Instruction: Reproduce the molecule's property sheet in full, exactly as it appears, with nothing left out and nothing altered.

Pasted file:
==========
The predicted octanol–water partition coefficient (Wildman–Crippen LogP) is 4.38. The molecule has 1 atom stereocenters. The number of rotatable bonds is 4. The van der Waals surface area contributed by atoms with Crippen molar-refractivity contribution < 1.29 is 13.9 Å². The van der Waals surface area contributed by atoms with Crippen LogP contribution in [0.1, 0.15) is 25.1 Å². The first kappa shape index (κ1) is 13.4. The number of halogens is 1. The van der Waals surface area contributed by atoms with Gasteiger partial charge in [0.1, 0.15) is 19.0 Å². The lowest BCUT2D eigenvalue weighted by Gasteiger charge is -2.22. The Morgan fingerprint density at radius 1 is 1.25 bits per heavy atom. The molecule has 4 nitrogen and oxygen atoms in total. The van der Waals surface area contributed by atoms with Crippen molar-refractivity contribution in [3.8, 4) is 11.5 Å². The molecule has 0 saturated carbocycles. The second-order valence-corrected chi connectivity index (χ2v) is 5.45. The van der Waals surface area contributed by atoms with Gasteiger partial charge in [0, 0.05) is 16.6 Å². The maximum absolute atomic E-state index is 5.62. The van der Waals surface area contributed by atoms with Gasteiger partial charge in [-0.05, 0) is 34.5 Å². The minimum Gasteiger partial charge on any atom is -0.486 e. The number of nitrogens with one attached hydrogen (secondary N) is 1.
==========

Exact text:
The predicted octanol–water partition coefficient (Wildman–Crippen LogP) is 4.38. The molecule has 1 atom stereocenters. The number of rotatable bonds is 4. The van der Waals surface area contributed by atoms with Crippen molar-refractivity contribution < 1.29 is 13.9 Å². The van der Waals surface area contributed by atoms with Crippen LogP contribution in [0.1, 0.15) is 25.1 Å². The first kappa shape index (κ1) is 13.4. The number of halogens is 1. The van der Waals surface area contributed by atoms with Gasteiger partial charge in [0.1, 0.15) is 19.0 Å². The lowest BCUT2D eigenvalue weighted by Gasteiger charge is -2.22. The Morgan fingerprint density at radius 1 is 1.25 bits per heavy atom. The molecule has 4 nitrogen and oxygen atoms in total. The van der Waals surface area contributed by atoms with Crippen molar-refractivity contribution in [3.8, 4) is 11.5 Å². The molecule has 0 saturated carbocycles. The second-order valence-corrected chi connectivity index (χ2v) is 5.45. The van der Waals surface area contributed by atoms with Gasteiger partial charge in [0, 0.05) is 16.6 Å². The maximum absolute atomic E-state index is 5.62. The van der Waals surface area contributed by atoms with Gasteiger partial charge in [-0.05, 0) is 34.5 Å². The minimum Gasteiger partial charge on any atom is -0.486 e. The number of nitrogens with one attached hydrogen (secondary N) is 1.